Hereditary Hemorrhagic Telangiectasia: History
Please note this is an old version of this entry, which may differ significantly from the current revision.

Hereditary hemorrhagic telangiectasia is a disorder that results in the development of multiple abnormalities in the blood vessels.

  • genetic conditions

1. Introduction

In the circulatory system, blood carrying oxygen from the lungs is normally pumped by the heart into the arteries at high pressure. The pressure allows the blood to make its way through the arteries to the smaller vessels (arterioles and capillaries) that supply oxygen to the body's tissues. By the time blood reaches the capillaries, the pressure is much lower. The blood then proceeds from the capillaries into veins, through which it eventually returns to the heart.

In hereditary hemorrhagic telangiectasia, some arterial vessels flow directly into veins rather than into the capillaries. These abnormalities are called arteriovenous malformations. When they occur in vessels near the surface of the skin, where they are visible as red markings, they are known as telangiectases (the singular is telangiectasia).

Without the normal buffer of the capillaries, the blood moves from the arteries at high pressure into the thinner walled, less elastic veins. The extra pressure tends to strain and enlarge these blood vessels, and may result in compression or irritation of adjacent tissues and frequent episodes of severe bleeding (hemorrhage). Nosebleeds are very common in people with hereditary hemorrhagic telangiectasia, and more serious problems may arise from hemorrhages in the brain, liver, lungs, or other organs.

There are several forms of hereditary hemorrhagic telangiectasia, distinguished mainly by their genetic cause but with some differences in patterns of signs and symptoms. People with type 1 tend to develop symptoms earlier than those with type 2, and are more likely to have blood vessel malformations in the lungs and brain. Type 2 and type 3 may be associated with a higher risk of liver involvement. Women are more likely than men to develop blood vessel malformations in the lungs with type 1, and are also at higher risk of liver involvement with both type 1 and type 2. Individuals with any form of hereditary hemorrhagic telangiectasia, however, can have any of these problems.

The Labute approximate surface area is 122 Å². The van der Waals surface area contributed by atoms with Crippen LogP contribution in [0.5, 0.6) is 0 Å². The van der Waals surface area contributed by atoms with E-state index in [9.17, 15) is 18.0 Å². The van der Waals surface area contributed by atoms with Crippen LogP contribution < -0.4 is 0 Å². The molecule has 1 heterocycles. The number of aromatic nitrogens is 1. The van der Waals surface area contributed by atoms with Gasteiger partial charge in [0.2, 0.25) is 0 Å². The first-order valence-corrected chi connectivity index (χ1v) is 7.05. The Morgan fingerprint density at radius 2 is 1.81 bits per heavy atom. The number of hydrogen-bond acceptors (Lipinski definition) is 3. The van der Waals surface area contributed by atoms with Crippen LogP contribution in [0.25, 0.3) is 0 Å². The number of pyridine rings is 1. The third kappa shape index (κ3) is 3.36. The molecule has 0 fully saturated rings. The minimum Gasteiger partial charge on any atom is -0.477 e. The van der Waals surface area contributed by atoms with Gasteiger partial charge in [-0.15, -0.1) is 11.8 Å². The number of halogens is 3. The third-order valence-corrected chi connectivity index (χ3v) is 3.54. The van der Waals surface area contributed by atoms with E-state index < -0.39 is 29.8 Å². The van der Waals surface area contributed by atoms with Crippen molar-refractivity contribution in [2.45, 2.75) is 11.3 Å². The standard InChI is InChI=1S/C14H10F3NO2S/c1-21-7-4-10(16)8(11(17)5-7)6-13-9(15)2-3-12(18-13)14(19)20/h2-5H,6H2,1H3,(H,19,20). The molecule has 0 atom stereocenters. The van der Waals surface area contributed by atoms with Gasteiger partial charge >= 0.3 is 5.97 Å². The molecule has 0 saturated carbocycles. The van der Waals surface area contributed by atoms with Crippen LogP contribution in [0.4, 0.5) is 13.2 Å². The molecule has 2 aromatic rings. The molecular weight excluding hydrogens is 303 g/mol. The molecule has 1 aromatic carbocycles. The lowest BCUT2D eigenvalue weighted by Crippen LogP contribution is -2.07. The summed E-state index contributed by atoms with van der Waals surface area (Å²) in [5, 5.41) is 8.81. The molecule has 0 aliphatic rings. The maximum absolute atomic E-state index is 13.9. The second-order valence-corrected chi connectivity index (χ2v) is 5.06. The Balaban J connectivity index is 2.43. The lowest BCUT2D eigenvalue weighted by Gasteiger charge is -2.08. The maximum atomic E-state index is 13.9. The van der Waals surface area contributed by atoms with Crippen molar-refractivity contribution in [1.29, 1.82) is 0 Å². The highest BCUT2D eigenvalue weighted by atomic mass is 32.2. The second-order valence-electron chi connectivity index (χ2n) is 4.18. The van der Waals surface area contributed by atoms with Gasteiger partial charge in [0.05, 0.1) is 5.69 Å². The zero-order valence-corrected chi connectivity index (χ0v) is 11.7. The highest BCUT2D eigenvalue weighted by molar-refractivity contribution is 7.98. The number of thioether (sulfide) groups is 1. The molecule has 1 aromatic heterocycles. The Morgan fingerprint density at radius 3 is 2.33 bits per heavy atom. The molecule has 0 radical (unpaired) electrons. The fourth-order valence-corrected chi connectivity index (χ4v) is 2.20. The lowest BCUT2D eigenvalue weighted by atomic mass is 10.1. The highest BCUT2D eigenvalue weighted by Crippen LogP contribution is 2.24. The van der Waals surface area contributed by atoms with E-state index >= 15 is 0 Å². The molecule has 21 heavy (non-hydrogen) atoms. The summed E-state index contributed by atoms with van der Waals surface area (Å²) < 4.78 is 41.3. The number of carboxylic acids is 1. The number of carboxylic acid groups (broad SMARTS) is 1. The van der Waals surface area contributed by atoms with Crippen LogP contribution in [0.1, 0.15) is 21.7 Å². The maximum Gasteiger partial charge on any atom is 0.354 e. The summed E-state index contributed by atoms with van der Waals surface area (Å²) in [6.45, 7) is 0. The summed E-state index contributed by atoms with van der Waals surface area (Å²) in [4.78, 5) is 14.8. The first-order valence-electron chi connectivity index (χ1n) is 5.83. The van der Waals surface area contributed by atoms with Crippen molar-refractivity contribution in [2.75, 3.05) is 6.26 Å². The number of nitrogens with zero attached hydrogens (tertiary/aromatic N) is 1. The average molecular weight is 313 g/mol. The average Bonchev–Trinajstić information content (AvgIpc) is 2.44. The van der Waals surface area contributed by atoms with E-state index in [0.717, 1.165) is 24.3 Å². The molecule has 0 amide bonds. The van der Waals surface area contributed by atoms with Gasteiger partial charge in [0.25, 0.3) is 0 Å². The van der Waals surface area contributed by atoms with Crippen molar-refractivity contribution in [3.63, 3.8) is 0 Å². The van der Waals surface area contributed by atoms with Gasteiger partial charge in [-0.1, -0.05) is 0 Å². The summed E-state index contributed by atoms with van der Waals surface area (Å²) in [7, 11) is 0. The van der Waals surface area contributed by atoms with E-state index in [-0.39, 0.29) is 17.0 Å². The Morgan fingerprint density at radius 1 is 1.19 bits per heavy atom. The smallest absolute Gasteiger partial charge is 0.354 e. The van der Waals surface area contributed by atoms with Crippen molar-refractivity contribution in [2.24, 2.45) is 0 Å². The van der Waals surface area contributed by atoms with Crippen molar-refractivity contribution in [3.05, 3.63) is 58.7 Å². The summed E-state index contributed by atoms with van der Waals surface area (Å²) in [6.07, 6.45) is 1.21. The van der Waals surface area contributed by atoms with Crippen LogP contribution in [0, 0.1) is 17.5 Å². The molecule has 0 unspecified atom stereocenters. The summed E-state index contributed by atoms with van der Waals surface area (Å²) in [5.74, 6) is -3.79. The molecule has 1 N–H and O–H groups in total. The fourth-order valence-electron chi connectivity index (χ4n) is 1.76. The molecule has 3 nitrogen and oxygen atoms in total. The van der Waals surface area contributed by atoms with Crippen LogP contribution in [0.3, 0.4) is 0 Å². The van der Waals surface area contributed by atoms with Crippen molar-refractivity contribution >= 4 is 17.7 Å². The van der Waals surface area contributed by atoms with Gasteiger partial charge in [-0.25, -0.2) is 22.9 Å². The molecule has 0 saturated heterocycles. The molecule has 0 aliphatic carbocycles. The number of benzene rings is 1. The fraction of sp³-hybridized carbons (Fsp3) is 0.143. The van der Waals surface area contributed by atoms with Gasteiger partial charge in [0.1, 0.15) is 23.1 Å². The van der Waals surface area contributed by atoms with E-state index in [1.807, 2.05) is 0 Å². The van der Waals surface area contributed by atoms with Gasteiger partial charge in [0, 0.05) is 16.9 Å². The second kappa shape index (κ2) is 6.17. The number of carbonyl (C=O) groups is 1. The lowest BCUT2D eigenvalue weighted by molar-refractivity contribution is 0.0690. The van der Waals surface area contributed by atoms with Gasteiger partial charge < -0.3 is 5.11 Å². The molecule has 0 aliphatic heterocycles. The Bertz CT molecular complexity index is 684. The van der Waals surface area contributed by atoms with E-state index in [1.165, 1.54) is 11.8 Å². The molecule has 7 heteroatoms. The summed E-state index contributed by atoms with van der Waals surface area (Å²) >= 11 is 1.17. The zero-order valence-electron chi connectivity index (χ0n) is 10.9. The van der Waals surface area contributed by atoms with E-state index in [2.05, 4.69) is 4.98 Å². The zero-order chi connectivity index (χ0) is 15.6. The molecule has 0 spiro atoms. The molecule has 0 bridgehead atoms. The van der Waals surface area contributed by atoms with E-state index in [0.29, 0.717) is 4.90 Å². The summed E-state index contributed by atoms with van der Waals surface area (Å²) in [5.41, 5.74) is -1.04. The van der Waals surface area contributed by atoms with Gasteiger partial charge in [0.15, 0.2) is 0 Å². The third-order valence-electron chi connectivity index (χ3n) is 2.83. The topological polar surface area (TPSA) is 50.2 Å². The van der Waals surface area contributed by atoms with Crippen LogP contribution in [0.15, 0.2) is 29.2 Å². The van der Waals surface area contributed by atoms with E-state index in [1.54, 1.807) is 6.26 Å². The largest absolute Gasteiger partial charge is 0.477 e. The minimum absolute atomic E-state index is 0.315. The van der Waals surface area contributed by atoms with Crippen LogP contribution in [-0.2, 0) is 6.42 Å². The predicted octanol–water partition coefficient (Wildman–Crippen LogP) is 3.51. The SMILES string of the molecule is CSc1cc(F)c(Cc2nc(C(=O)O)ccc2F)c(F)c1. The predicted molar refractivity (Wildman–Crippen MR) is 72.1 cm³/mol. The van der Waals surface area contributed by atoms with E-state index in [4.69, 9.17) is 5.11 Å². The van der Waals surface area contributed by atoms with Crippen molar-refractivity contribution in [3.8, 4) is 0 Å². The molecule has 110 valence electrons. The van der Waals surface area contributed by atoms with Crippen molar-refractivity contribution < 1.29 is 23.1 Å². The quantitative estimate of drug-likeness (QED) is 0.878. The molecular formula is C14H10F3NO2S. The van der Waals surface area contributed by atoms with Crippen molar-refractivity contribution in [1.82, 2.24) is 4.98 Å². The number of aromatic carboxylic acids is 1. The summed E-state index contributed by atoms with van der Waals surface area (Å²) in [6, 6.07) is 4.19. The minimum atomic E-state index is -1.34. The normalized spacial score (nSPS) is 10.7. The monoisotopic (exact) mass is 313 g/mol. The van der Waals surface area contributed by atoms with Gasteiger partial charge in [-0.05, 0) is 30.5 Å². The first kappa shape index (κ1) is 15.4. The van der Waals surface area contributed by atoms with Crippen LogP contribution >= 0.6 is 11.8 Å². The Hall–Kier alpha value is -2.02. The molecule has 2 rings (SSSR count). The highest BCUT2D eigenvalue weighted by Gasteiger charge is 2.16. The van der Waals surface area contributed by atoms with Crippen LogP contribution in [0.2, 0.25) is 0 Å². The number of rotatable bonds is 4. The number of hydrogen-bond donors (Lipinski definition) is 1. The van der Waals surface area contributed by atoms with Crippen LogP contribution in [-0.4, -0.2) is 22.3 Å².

Juvenile polyposis/hereditary hemorrhagic telangiectasia syndrome is a condition that involves both arteriovenous malformations and a tendency to develop growths (polyps) in the gastrointestinal tract. Hereditary hemorrhagic telangiectasia types 1, 2 and 3 do not appear to increase the likelihood of such polyps.

2. Frequency

The incidence of hereditary hemorrhagic telangiectasia is difficult to determine because the severity of symptoms can vary widely and some symptoms, such as frequent nosebleeds, are common in the general population. In addition, arteriovenous malformations may be associated with other medical conditions. Hereditary hemorrhagic telangiectasia is widely distributed, occurring in many ethnic groups around the world. It is believed to affect between 1 in 5,000 and 1 in 10,000 people.

3. Causes

Mutations in several genes, including the ACVRL1, ENG, and SMAD4 genes, cause hereditary hemorrhagic telangiectasia.

Hereditary hemorrhagic telangiectasia type 1 is caused by mutations in the ENG gene. Type 2 is caused by mutations in the ACVRL1 gene. Juvenile polyposis/hereditary hemorrhagic telangiectasia syndrome is caused by mutations in the SMAD4 gene. All these genes provide instructions for making proteins that are found in the lining of the blood vessels. These proteins interact with growth factors that control blood vessel development. Mutations in other genes, some of which have not been identified, account for other forms of hereditary hemorrhagic telangiectasia.

Mutations in these genes generally prevent the production of the associated protein or result in the production of a defective protein that cannot fulfill its function. An individual with a mutated gene will therefore have a reduced amount of the functional protein available in the tissue lining the blood vessels. This shortage is believed to result in the signs and symptoms of hereditary hemorrhagic telangiectasia.

4. Inheritance

This condition is inherited in an autosomal dominant pattern, which means one copy of the altered gene in each cell is sufficient to cause the disorder.

5. Other Names for This Condition

  • HHT
  • Osler-Weber-Rendu syndrome

This entry is adapted from the peer-reviewed paper


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